A more recent version of these Unit 6 – Design Rights notes – written by Cambridge And Oxilp And College Of Law students – is available here.
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Unit 6 - Consolidation IP DESIGN RIGHTS Registered Design Rights (RDR) What is protected?
What benefit is there?
How is it obtained?
How long does it last?
New designs for manufactured items Monopoly right Registration 25 years from registration
Unregistered Design Rights (UDR) What is protected?
3-dimensional shapes and configurations What benefit is there?
Prevents copying How is it obtained?
Arises automatically (no registration) How long does it last?
10 years in most cases (15 years maximum) OUTCOME 1 - Analyse a clients design to see whether it is capable of design right protection: Introduction
- RDR v UDR
Both protect outward appearance of all or part of a product
- not mutually exclusive, both can co-exist in the same design features, or protecting separate features in the same circle
- RDR design must be new - UDR design must be original
- UDR more akin to (c)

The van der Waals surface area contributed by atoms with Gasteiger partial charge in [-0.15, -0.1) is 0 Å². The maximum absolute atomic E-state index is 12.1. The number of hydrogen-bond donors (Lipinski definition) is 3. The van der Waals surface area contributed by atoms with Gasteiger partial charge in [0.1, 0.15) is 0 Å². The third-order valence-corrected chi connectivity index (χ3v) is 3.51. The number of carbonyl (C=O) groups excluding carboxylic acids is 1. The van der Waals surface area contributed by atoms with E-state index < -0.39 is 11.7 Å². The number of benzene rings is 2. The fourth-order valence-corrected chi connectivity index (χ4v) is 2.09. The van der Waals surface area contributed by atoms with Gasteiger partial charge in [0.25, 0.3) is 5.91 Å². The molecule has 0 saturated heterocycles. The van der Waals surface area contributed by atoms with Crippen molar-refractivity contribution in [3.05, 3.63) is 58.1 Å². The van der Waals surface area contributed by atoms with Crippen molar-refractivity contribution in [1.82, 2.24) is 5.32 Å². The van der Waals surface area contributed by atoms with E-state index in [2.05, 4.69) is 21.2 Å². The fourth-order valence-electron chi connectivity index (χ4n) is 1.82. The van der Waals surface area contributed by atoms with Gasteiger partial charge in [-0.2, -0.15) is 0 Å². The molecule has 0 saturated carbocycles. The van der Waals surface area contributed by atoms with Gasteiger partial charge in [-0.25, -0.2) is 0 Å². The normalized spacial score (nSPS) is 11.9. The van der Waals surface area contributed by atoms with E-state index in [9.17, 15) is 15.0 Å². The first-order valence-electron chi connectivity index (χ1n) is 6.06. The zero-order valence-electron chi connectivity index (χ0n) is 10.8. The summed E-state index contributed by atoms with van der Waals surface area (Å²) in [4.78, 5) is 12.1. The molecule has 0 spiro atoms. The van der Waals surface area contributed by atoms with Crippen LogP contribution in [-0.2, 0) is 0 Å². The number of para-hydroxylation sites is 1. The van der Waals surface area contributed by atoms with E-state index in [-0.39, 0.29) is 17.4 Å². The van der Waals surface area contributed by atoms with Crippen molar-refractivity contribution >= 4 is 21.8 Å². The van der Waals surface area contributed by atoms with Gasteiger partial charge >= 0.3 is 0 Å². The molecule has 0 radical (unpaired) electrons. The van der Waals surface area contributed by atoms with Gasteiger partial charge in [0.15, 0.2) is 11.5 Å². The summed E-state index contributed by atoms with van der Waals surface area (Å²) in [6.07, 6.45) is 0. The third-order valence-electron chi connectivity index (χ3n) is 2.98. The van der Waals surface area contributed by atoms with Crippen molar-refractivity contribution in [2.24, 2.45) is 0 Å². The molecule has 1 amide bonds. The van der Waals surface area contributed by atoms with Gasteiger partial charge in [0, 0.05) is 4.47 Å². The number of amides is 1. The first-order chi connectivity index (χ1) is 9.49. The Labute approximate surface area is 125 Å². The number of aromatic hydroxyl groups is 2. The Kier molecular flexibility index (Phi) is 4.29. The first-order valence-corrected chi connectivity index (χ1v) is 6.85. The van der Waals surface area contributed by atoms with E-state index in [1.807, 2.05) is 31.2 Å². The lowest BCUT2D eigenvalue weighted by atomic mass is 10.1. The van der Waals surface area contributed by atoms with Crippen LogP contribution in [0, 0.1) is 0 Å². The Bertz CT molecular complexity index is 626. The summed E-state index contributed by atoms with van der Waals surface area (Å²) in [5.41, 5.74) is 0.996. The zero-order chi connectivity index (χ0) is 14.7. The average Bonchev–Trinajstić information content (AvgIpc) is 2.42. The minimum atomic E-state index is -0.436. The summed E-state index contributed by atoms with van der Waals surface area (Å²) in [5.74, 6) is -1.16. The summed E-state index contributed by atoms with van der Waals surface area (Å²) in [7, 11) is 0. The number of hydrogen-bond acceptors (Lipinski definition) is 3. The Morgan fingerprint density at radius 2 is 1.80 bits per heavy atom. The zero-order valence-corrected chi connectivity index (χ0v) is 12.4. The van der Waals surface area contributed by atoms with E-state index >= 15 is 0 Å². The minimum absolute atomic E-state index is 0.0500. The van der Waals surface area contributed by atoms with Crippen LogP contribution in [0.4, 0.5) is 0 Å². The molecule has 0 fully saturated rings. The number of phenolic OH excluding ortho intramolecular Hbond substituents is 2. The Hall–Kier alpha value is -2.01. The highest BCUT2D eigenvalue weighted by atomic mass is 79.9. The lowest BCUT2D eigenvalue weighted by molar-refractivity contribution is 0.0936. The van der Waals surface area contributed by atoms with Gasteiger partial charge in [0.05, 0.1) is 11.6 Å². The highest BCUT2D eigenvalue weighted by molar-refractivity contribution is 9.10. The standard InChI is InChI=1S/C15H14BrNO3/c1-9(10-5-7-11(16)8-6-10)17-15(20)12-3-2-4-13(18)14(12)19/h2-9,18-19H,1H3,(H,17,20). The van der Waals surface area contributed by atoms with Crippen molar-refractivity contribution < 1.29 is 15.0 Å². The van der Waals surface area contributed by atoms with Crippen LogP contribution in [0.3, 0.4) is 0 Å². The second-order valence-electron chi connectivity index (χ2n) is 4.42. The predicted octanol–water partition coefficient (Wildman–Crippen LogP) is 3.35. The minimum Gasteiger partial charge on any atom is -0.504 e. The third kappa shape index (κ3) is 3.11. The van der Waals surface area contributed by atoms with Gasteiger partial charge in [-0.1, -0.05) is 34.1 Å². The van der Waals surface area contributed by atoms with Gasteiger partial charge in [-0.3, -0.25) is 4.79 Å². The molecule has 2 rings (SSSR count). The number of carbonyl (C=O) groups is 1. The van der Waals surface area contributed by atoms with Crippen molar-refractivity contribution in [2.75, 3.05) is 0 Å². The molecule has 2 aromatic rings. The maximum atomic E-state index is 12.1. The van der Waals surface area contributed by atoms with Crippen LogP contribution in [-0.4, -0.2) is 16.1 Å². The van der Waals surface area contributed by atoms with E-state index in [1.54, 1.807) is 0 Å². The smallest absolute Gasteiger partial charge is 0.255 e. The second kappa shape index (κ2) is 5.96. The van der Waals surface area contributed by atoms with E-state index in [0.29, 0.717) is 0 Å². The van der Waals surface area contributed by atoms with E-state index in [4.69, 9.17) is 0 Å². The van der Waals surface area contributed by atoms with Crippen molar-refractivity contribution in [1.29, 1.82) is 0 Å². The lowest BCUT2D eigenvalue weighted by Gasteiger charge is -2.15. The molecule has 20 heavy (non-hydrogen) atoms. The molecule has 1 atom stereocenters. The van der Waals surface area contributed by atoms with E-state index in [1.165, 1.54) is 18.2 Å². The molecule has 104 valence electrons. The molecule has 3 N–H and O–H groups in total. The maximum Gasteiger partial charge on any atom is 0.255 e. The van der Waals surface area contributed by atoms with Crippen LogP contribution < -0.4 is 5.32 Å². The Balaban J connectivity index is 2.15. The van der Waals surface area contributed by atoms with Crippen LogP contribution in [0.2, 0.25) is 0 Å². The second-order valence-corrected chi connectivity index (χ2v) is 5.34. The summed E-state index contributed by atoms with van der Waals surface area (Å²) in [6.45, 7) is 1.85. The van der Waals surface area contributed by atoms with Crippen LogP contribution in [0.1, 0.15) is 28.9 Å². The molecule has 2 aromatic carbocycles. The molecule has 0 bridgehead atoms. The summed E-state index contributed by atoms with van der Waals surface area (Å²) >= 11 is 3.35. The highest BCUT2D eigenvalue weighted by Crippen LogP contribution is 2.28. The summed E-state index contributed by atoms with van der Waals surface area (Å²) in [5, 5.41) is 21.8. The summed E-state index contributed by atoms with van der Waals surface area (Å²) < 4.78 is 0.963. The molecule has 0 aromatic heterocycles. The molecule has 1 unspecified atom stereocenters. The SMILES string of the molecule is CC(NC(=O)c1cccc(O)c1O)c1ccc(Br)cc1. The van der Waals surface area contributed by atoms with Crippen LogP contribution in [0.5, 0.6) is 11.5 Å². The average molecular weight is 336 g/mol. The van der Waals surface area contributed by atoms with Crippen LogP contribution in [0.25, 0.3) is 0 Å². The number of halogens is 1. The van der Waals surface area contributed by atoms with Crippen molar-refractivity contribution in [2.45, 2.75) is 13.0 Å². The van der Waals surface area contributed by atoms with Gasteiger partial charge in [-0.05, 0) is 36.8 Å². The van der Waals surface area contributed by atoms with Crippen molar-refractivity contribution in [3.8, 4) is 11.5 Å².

- Ownership - as for (c) but designs commissioned for money or moneys worth
- Economic right, intended to protect investment made in the design, person who pays for design should own the right (in contrast to (c) which was originally to protect creative input) RDR: UDR:
- req for individual character
- Can protect functional items
- monopoly right to use design
- Doesn't protect surface decoration
- Right to prevent copying Protects the visible, external appearance, during ordinary use, of all or part of a product (not always the whole of an article that will be protected) Registered Design - s.1(2) RDA 1949 - appearance of whole/part of product resulting from features of, lines, contours, shape, texture, materials of product itself and its ornamentation
Product - s.1(3) - Any industrial or handicraft item other than a computer programme and in particular, includes packaging, get up, graphic symbols, typographic type face and parts intended to be assembled into a complex product Requirement Design must be new and have individual character s.1B(1) s New - s.1B(2) - If no identical design or no design whose features differ only immaterial details has been made available to the public before the relevant date
- Test is one of whether design is available to the public: o S.1B5-7 - the time at which novelty test must be met is when the app to reg is first filed o s.1B(6)(a) - the public is likely to mean the purchasing public and the business community throughout the EEA-
New? Depends on whether any largely identical designs already exists in the prior art in the sector concerned. Sort of designs which are already known of or in use at that date, both by B and persons carrying on business in the sector concerned s.1B(6)(b) Sector concerned? Green lane products v PMS international 2007- sector in which the prior art is located rather than the particular product sector for